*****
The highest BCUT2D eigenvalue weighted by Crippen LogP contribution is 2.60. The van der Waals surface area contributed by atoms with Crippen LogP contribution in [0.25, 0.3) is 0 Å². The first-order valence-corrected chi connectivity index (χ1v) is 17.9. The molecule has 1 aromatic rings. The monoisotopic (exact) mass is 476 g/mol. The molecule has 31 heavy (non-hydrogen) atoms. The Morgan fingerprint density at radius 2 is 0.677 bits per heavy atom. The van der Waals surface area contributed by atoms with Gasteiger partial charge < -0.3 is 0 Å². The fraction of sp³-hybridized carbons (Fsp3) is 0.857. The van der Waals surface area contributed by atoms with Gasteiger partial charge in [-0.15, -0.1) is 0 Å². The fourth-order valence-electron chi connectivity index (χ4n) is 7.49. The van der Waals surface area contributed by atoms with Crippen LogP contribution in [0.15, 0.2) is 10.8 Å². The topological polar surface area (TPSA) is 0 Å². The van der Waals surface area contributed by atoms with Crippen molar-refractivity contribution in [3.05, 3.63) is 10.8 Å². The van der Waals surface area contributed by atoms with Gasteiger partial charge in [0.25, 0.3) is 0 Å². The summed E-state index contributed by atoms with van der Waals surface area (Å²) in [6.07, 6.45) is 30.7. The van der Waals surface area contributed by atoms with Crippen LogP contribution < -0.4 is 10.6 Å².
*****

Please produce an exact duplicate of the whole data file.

The highest BCUT2D eigenvalue weighted by Crippen LogP contribution is 2.60. The van der Waals surface area contributed by atoms with Crippen LogP contribution in [0.25, 0.3) is 0 Å². The first-order valence-corrected chi connectivity index (χ1v) is 17.9. The molecule has 1 aromatic rings. The monoisotopic (exact) mass is 476 g/mol. The molecule has 31 heavy (non-hydrogen) atoms. The Morgan fingerprint density at radius 2 is 0.677 bits per heavy atom. The van der Waals surface area contributed by atoms with Gasteiger partial charge < -0.3 is 0 Å². The fraction of sp³-hybridized carbons (Fsp3) is 0.857. The van der Waals surface area contributed by atoms with Gasteiger partial charge in [-0.15, -0.1) is 0 Å². The fourth-order valence-electron chi connectivity index (χ4n) is 7.49. The van der Waals surface area contributed by atoms with Crippen LogP contribution in [0.15, 0.2) is 10.8 Å². The topological polar surface area (TPSA) is 0 Å². The van der Waals surface area contributed by atoms with Crippen molar-refractivity contribution in [3.05, 3.63) is 10.8 Å². The van der Waals surface area contributed by atoms with Gasteiger partial charge in [0.25, 0.3) is 0 Å². The summed E-state index contributed by atoms with van der Waals surface area (Å²) in [6.07, 6.45) is 30.7. The van der Waals surface area contributed by atoms with Crippen LogP contribution < -0.4 is 10.6 Å².